29 September 2006

A lifetime of Mondays

The Man Who Mistook His Wife for a Hat by Oliver Sacks
(ISBN 0-06-097079) is a mind-stretching book discussing what it means to be human, to have a soul, and to live a productive life by reflection upon the experiences of individuals damaged in some way by mental illness. I can hardly imagine a life such as those he describes; the closest my imagination can come is to envision a lifetime of Mondays, stretching out forever - and I may not be aware of it. Sacks' open, uncomplicated approach to his patients allows him to see more deeply and truthfully into their situations than most persons in comprable positions.

One interesting theme throughout the work is the interplay between disease and ability. In some cases, the disease of the patient disables the patient; in others, clearly the disease is associated with greater ability by the patient. Most of us are probably most aware of only the debilitating side of disease, but Sacks offers interesting tales of people enabled by disease - individuals with vast musical knowledge and deep resevoirs of appreciation for sound, a set of twins who approach numbers as friends (even up to 12-digit primes), and a woman who compensated for a loss of proprioception or kinesthetic self-awareness by using her sight.

Sacks' acceptance of these individuals for who they are informs these anecdotes and offers a model worthy of note. Especially endearing to me was the steadfast determination to accentuate the positive and identify and play to the strengths of each person, rather than focusing only on compensatory mechanisms for their weaknesses.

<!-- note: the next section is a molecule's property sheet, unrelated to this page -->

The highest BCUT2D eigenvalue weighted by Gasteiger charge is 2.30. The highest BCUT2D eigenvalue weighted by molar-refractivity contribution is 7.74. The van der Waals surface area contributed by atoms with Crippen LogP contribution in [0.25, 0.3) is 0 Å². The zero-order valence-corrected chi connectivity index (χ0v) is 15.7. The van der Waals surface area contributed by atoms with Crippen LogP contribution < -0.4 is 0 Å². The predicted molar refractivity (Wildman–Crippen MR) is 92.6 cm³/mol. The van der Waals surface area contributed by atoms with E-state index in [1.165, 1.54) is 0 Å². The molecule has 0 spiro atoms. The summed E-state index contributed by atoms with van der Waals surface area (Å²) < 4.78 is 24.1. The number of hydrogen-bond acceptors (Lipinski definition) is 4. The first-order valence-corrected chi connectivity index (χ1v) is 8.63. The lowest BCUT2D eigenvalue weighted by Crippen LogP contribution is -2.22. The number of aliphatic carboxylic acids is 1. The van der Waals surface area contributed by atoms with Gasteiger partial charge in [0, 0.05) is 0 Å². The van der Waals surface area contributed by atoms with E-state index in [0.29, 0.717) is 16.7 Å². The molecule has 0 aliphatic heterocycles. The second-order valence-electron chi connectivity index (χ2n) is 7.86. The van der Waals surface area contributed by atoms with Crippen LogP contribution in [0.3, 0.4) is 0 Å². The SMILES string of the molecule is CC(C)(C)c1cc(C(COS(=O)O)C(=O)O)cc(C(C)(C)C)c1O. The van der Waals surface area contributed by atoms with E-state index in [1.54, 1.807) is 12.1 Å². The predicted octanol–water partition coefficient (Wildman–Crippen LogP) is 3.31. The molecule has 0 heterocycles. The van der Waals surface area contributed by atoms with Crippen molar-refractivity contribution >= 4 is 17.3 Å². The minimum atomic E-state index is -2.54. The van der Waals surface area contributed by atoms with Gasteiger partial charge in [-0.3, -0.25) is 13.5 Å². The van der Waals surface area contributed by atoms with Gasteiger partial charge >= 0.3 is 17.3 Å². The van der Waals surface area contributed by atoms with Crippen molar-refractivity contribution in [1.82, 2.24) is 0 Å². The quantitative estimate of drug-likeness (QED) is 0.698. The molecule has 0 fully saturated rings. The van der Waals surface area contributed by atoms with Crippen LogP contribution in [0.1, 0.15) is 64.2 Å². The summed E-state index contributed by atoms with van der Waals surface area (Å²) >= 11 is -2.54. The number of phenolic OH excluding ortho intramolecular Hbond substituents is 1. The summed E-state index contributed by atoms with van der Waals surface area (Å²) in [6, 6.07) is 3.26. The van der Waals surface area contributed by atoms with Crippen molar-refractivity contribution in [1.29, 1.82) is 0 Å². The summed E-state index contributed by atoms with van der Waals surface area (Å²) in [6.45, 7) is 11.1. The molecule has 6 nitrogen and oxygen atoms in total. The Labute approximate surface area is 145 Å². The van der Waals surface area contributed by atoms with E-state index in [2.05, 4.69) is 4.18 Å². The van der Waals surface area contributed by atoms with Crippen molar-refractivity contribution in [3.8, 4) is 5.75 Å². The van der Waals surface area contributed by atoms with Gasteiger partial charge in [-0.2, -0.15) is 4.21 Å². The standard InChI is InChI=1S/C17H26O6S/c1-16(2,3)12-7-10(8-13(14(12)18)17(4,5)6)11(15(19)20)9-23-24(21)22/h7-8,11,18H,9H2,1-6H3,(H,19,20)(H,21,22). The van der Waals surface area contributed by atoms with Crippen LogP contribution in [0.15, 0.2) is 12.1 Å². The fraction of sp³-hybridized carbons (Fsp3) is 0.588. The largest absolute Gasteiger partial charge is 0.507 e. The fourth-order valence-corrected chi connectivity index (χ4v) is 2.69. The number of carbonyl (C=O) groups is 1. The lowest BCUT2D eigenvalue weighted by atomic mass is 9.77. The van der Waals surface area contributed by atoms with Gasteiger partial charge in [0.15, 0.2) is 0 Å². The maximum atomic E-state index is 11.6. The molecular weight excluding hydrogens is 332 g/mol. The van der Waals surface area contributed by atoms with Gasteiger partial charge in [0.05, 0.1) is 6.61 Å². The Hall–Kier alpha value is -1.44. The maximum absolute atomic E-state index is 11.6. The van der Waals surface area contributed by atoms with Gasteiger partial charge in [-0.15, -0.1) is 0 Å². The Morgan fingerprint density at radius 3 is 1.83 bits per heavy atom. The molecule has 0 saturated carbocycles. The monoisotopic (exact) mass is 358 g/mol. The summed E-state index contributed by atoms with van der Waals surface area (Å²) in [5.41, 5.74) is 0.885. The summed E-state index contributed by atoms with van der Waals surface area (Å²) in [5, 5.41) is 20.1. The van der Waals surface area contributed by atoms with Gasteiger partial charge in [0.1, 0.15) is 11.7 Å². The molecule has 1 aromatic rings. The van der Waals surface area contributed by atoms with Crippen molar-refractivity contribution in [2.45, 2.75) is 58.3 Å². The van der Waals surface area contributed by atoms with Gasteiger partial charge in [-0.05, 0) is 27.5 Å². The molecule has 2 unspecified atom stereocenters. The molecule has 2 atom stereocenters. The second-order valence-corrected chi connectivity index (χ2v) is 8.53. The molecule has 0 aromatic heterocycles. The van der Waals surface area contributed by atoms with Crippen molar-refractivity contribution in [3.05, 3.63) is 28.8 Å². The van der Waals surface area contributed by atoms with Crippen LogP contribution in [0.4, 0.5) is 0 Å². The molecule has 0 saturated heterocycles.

Note to Sacks: the website photo of you (above) is much improved over your book jacket photo. :)

28 September 2006

Readers Imbibing Peril (R.I.P.) Autumn Challenge

I'm up for a challenge, after a month of challenges. I found one by Carl V. at www.stainlesssteeldroppings.com (which is a novel experience; normally my challenges find me, and disturb my reading time). However, of late I avoid scary stories as they have been giving me sleep problems. Reading Christine in high school kept me up in a panic many nights. I think I'll take a histrorical, movie-related approachSo picking my 5 books is a challenge. Prizes are already awarded, and I'm late to join the challenge, so I'll set a self-imposed deadline of Halloween. Here is my list of 5:
  1. Something spooky by Sherlock Holmes. This will also engage me in the Sherlock Holmes festival in town this October. I'm thinking about Hound of the Baskervilles.
  2. A collection of Edgar Allen Poe's stories; must include two favorites, The Cask of Amontillado and The Masque of the Red Death. This will be a re-read, but a challenge, because I haven't yet seen my copy of this book in my moving boxes so don't know where it is yet. Don't you hate that?
  3. Reviewing the other challenge participant's entries, I'm struck by the fact that I've never read Bram Stoker's Dracula.